Author Topic: J. Dingler's John Fries Rifle (c. 1799)  (Read 433 times)

Offline spgordon

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J. Dingler's John Fries Rifle (c. 1799)
« on: December 07, 2017, 02:14:10 PM »
Have those of you who receive the KRA Bulletin read the article on the J. Dingler rifle with the very unusual patchbox finial?

As you know, I was very skeptical of the effort to link the RCA19 to Paxinosa because of engraving on the rifle.

But this article, which suggests that the figure on the final is Fries himself, standing on a barrel (as one would do when one "cries" an auction) with a bell in one hand and an item from the vendue in the other, seems to me much more persuasive. The article's facts about the Fries rebellion itself are reliable and well documented.

What did others think?
« Last Edit: December 07, 2017, 02:46:37 PM by spgordon »

Offline Shreckmeister

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Re: J. Dingler's John Fries Rifle (c. 1799)
« Reply #1 on: December 07, 2017, 06:27:42 PM »
When was this bulletin released?
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Offline Spinner

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Re: J. Dingler's John Fries Rifle (c. 1799)
« Reply #2 on: December 07, 2017, 07:17:40 PM »
I think that's a real stretch. If there were some text included, commemorating the event, or even a 1799 date it would be more plausible. That figure could represent anything. There's also no evidence presented that links Dingler to anyone involved in the Fries Rebellion.

An interesting fact not associated with that gun is that William Thomas, a Bucks County gunsmith and partner with John Shuler, was a witness to the Fries Rebellion and testified at the later trial. There is a rifle shown in Kindig's book (no. 53) that has "John Fries Gun" engraved on the patchbox lid. Based on the style, hardware and engraving I believe that the gun was made by Shuler or Thomas (or both). Their shop was about a mile away from Fries's home in Trumbauersville.

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Offline spgordon

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Re: J. Dingler's John Fries Rifle (c. 1799)
« Reply #3 on: December 07, 2017, 11:08:00 PM »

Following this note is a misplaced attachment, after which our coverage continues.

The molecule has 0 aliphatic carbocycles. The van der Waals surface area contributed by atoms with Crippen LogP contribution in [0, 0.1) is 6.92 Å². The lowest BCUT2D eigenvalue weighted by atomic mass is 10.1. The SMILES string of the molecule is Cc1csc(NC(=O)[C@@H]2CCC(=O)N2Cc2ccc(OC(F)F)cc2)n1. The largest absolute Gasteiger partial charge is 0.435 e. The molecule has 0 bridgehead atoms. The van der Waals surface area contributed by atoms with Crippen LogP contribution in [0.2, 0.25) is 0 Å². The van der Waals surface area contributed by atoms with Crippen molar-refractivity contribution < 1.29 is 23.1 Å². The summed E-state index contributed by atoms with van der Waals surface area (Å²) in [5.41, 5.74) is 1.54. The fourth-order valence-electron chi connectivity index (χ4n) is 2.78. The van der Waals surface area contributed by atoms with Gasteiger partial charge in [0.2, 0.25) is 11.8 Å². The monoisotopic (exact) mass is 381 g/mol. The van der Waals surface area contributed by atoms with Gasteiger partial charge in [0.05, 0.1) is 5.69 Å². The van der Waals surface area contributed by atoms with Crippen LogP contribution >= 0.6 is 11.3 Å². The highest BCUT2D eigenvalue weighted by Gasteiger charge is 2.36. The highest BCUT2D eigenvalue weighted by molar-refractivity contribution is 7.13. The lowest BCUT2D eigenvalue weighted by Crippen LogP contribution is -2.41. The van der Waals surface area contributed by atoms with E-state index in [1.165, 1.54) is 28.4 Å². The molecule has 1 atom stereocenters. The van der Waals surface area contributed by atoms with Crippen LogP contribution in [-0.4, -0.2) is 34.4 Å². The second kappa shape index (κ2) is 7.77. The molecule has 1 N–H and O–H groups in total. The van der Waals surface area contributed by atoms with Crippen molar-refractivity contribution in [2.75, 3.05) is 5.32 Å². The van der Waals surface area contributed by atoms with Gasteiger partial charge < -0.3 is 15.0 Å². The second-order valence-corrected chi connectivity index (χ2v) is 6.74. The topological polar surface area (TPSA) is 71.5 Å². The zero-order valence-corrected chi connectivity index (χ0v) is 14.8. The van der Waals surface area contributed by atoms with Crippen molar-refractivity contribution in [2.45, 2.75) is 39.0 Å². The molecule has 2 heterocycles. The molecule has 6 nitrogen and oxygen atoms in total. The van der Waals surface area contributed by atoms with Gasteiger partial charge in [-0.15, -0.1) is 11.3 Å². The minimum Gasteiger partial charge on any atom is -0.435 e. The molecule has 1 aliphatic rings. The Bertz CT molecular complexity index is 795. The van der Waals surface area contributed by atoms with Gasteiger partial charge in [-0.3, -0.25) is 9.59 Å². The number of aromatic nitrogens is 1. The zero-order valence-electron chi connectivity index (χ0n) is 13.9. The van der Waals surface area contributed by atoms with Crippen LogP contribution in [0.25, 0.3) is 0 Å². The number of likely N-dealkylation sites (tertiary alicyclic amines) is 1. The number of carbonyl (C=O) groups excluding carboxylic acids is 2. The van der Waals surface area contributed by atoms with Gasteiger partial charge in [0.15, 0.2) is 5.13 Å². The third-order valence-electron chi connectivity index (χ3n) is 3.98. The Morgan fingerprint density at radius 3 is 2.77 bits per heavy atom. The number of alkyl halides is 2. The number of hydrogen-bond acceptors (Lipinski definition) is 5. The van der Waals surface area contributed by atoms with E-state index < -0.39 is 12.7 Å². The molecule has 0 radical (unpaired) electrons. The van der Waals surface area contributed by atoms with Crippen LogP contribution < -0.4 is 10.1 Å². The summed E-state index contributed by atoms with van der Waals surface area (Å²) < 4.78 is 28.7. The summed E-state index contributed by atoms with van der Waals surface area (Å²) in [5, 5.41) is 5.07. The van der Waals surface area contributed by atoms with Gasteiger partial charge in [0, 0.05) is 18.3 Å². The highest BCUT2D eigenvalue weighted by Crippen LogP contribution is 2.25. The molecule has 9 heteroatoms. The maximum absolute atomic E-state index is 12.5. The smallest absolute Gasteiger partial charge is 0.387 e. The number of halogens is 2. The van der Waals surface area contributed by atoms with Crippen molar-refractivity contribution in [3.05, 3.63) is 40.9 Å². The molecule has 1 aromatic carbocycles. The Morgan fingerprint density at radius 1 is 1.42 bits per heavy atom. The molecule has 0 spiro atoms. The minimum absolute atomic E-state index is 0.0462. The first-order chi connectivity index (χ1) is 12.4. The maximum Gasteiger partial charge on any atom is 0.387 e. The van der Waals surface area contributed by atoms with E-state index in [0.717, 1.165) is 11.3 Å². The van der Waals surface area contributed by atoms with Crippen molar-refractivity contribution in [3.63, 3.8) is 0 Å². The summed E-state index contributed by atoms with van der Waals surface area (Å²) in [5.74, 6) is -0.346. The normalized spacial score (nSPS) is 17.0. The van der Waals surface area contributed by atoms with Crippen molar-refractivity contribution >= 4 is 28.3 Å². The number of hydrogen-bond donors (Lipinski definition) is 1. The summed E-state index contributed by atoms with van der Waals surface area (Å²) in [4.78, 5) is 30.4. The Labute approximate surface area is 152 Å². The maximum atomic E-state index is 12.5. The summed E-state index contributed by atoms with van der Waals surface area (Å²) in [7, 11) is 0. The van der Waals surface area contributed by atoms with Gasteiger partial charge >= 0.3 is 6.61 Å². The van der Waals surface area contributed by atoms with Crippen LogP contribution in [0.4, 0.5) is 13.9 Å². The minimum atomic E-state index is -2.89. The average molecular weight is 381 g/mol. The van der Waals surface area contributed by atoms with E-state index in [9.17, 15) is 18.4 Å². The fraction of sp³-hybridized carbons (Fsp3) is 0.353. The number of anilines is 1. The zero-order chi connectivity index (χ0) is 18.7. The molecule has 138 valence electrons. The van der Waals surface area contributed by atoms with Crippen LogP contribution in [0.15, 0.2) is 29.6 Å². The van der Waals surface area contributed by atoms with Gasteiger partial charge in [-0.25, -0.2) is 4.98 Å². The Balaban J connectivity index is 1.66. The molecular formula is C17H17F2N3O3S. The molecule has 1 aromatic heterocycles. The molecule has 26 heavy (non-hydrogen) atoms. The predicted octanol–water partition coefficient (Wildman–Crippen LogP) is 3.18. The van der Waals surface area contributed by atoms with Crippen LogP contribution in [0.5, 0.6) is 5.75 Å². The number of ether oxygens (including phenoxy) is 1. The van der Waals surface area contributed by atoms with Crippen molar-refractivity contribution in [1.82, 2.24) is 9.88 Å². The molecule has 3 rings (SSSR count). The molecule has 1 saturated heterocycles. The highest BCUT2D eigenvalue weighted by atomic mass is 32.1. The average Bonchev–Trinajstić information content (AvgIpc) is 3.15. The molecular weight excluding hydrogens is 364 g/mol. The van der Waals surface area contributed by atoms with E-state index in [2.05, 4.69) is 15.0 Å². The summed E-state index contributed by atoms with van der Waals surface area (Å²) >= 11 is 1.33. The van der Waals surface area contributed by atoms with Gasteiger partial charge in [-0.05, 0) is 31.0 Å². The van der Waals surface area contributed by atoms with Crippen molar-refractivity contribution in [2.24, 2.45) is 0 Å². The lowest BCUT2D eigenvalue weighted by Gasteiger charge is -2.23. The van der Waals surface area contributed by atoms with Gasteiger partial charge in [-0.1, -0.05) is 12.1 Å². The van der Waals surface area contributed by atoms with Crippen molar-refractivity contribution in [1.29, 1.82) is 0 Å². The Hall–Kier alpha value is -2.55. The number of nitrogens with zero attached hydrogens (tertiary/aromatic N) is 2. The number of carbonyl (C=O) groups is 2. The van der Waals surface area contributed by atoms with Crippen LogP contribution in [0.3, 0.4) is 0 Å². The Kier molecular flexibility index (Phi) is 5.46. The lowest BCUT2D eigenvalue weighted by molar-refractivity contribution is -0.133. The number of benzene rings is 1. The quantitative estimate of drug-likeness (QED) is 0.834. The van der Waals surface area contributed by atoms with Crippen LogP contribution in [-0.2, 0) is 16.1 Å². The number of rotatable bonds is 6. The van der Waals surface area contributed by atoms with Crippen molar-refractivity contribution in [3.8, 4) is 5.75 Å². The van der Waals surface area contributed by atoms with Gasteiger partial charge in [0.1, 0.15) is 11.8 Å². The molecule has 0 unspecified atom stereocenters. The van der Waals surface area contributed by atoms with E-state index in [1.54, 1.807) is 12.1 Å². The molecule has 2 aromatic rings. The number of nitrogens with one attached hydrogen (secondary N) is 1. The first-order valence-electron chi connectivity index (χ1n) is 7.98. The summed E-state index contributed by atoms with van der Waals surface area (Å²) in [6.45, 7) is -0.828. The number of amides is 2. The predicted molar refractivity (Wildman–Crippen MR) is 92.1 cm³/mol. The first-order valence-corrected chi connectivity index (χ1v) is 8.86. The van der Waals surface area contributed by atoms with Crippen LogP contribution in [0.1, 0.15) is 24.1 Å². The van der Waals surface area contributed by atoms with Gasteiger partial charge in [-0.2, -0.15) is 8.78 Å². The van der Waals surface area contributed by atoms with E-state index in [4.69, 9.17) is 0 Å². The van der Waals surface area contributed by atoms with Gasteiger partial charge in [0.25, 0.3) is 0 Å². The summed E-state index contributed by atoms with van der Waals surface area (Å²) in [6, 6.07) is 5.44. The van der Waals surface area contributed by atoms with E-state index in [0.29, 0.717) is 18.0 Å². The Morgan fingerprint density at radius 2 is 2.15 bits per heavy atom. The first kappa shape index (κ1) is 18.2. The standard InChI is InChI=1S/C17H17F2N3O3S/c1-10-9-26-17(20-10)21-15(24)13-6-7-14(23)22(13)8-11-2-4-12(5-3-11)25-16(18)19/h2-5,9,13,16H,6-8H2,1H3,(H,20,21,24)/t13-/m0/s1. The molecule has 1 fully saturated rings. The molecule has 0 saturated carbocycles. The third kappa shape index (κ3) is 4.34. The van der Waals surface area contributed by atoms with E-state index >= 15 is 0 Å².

I got my KRA Bulletin yesterday.

Another fun fact regarding the Fries Rebellion: William Henry II, Nazareth gunsmith (and master of the Christiansbrunn shop from 1777-1780), was one of the judges of the trial that found John Fries guilty and condemned him to death. (John Adams later pardoned him.)

The article notes that on the underside of the barrel, I think, it says "Henry," though the article just notes this and never mentions it again.

I have no skin in this game--but it is a particularly odd figure and does seem like a figure on a barrel holding a bell and something else. Or was I just too easily persuaded by the article? What other things might that figure represent.

Agreed that nothing else about the rifle signals the Fries Rebellion--no date on the rifle, no engraved words pointing to the Fries Rebellion, etc. Just the figure.

Offline Eric Kettenburg

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Re: J. Dingler's John Fries Rifle (c. 1799)
« Reply #4 on: December 08, 2017, 12:32:27 AM »
There is absolutely no doubt in my mind that it's a dude sitting on a whiskey barrel (or a barrel full of something) holding...  well that might be interpretational, maybe a bell and a bag or something?  Definitely a guy sitting on a wooden barrel.  Yes, he mentioned the barrel was marked Henry on the underside; also, the maker being in Easton was certainly close to the 'scene of the crime' so to speak if viewed from the perspective of Fries Rebellion.

That's about all I get out of the article and the photos.  Nothing concrete otherwise, but I do believe the very interesting and odd box finial definitely is trying to convey a message so insofar as speculative interpretation goes, it would seem to have a much greater likelihood of being accurate speculation as compared to a great deal of other speculation in which many of us (myself included - not throwing stones here) often engage!!!!

 

Offline Spinner

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Re: J. Dingler's John Fries Rifle (c. 1799)
« Reply #5 on: December 08, 2017, 12:40:06 AM »
About 20 years ago I was involved with a historical society in Milford Twp., Bucks Co. PA where the Fries Rebellion started. One of the members decided to become a John Fries reenactor and appeared locally in costume, describing Fries's history. For some reason he always included a longrifle with his costume.

In 1999, to commemorate the 200th anniversary of the rebellion, he went to the Sun Inn in Bethlehem, PA (in costume) to discuss a reenactment with the owners. After talking with them he attempted to leave but was told he had to stay inside since the police had the whole block cordoned off due to reports of a man with a gun in the area. As Desi would say, he had some"xpainin" to do. I don't think they ever staged the event.
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Offline DaveM

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Re: J. Dingler's John Fries Rifle (c. 1799)
« Reply #6 on: December 08, 2017, 02:14:04 AM »
Seems plausible to me - in fact makes you wonder what in the world it would mean otherwise.  Maybe the gun was made a few years after the event?

Offline spgordon

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Re: J. Dingler's John Fries Rifle (c. 1799)
« Reply #7 on: December 08, 2017, 04:48:27 AM »
Unfortunately he did not show a photo of the "Henry" on the barrel. (Nor did he try to link it to William Henry.)